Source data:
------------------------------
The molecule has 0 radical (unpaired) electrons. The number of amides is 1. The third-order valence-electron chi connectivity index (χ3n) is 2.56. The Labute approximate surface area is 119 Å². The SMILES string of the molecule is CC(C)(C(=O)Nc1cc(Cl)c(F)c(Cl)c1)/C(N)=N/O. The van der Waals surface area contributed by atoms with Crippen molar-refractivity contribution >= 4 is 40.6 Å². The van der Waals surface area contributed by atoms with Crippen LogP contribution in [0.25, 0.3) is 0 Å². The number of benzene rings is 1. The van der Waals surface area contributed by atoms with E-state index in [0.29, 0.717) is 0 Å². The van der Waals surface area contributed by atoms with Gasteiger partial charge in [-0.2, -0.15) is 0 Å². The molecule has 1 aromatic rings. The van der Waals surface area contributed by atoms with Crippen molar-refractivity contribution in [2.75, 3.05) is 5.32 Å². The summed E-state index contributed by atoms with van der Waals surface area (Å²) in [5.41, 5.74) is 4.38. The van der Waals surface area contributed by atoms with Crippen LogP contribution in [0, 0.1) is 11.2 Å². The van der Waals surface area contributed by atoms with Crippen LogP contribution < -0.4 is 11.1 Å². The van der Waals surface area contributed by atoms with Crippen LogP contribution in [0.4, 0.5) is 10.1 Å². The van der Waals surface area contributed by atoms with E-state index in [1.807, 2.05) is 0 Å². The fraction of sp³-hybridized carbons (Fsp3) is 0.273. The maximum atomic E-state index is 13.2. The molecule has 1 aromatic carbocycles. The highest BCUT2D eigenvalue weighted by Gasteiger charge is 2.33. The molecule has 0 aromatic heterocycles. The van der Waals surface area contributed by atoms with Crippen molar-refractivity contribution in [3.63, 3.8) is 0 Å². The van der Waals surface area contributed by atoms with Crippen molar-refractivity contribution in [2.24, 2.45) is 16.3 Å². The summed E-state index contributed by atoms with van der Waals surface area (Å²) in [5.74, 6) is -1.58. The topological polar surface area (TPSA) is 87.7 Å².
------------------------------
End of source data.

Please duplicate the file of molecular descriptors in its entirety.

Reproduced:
The molecule has 0 radical (unpaired) electrons. The number of amides is 1. The third-order valence-electron chi connectivity index (χ3n) is 2.56. The Labute approximate surface area is 119 Å². The SMILES string of the molecule is CC(C)(C(=O)Nc1cc(Cl)c(F)c(Cl)c1)/C(N)=N/O. The van der Waals surface area contributed by atoms with Crippen molar-refractivity contribution >= 4 is 40.6 Å². The van der Waals surface area contributed by atoms with Crippen LogP contribution in [0.25, 0.3) is 0 Å². The number of benzene rings is 1. The van der Waals surface area contributed by atoms with E-state index in [0.29, 0.717) is 0 Å². The van der Waals surface area contributed by atoms with Gasteiger partial charge in [-0.2, -0.15) is 0 Å². The molecule has 1 aromatic rings. The van der Waals surface area contributed by atoms with Crippen molar-refractivity contribution in [2.75, 3.05) is 5.32 Å². The summed E-state index contributed by atoms with van der Waals surface area (Å²) in [5.41, 5.74) is 4.38. The van der Waals surface area contributed by atoms with Crippen LogP contribution in [0, 0.1) is 11.2 Å². The van der Waals surface area contributed by atoms with Crippen LogP contribution < -0.4 is 11.1 Å². The van der Waals surface area contributed by atoms with Crippen LogP contribution in [0.4, 0.5) is 10.1 Å². The van der Waals surface area contributed by atoms with E-state index in [1.807, 2.05) is 0 Å². The fraction of sp³-hybridized carbons (Fsp3) is 0.273. The maximum atomic E-state index is 13.2. The molecule has 1 aromatic carbocycles. The highest BCUT2D eigenvalue weighted by Gasteiger charge is 2.33. The molecule has 0 aromatic heterocycles. The van der Waals surface area contributed by atoms with Crippen molar-refractivity contribution in [3.63, 3.8) is 0 Å². The van der Waals surface area contributed by atoms with Crippen molar-refractivity contribution in [2.24, 2.45) is 16.3 Å². The summed E-state index contributed by atoms with van der Waals surface area (Å²) in [5.74, 6) is -1.58. The topological polar surface area (TPSA) is 87.7 Å².